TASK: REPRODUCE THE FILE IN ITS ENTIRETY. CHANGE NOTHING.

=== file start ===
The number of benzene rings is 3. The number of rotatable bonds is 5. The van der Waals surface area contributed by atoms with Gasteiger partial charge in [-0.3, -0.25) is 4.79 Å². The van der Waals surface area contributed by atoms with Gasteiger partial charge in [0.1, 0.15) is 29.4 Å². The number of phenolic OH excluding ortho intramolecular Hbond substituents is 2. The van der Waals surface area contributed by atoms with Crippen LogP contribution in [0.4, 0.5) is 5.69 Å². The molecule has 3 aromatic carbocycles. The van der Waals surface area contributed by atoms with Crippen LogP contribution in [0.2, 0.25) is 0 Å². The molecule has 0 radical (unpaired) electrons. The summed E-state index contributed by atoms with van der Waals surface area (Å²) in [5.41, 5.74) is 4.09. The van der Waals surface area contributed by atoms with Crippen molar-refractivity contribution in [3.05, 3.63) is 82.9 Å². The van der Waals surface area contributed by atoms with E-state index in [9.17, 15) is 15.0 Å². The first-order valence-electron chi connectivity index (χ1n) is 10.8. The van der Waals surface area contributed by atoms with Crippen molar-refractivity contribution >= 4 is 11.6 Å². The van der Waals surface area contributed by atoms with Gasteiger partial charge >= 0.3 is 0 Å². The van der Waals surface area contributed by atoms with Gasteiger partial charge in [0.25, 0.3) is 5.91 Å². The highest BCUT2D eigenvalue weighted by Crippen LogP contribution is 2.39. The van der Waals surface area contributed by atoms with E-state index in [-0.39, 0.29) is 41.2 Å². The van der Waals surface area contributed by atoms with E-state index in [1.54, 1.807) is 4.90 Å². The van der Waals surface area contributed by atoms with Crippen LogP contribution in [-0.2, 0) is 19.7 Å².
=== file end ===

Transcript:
The number of benzene rings is 3. The number of rotatable bonds is 5. The van der Waals surface area contributed by atoms with Gasteiger partial charge in [-0.3, -0.25) is 4.79 Å². The van der Waals surface area contributed by atoms with Gasteiger partial charge in [0.1, 0.15) is 29.4 Å². The number of phenolic OH excluding ortho intramolecular Hbond substituents is 2. The van der Waals surface area contributed by atoms with Crippen LogP contribution in [0.4, 0.5) is 5.69 Å². The molecule has 3 aromatic carbocycles. The van der Waals surface area contributed by atoms with Crippen LogP contribution in [0.2, 0.25) is 0 Å². The molecule has 0 radical (unpaired) electrons. The summed E-state index contributed by atoms with van der Waals surface area (Å²) in [5.41, 5.74) is 4.09. The van der Waals surface area contributed by atoms with Crippen molar-refractivity contribution in [3.05, 3.63) is 82.9 Å². The van der Waals surface area contributed by atoms with E-state index in [9.17, 15) is 15.0 Å². The first-order valence-electron chi connectivity index (χ1n) is 10.8. The van der Waals surface area contributed by atoms with Crippen molar-refractivity contribution >= 4 is 11.6 Å². The van der Waals surface area contributed by atoms with Gasteiger partial charge >= 0.3 is 0 Å². The van der Waals surface area contributed by atoms with Gasteiger partial charge in [0.25, 0.3) is 5.91 Å². The highest BCUT2D eigenvalue weighted by Crippen LogP contribution is 2.39. The van der Waals surface area contributed by atoms with E-state index in [-0.39, 0.29) is 41.2 Å². The van der Waals surface area contributed by atoms with E-state index in [1.54, 1.807) is 4.90 Å². The van der Waals surface area contributed by atoms with Crippen LogP contribution in [-0.2, 0) is 19.7 Å².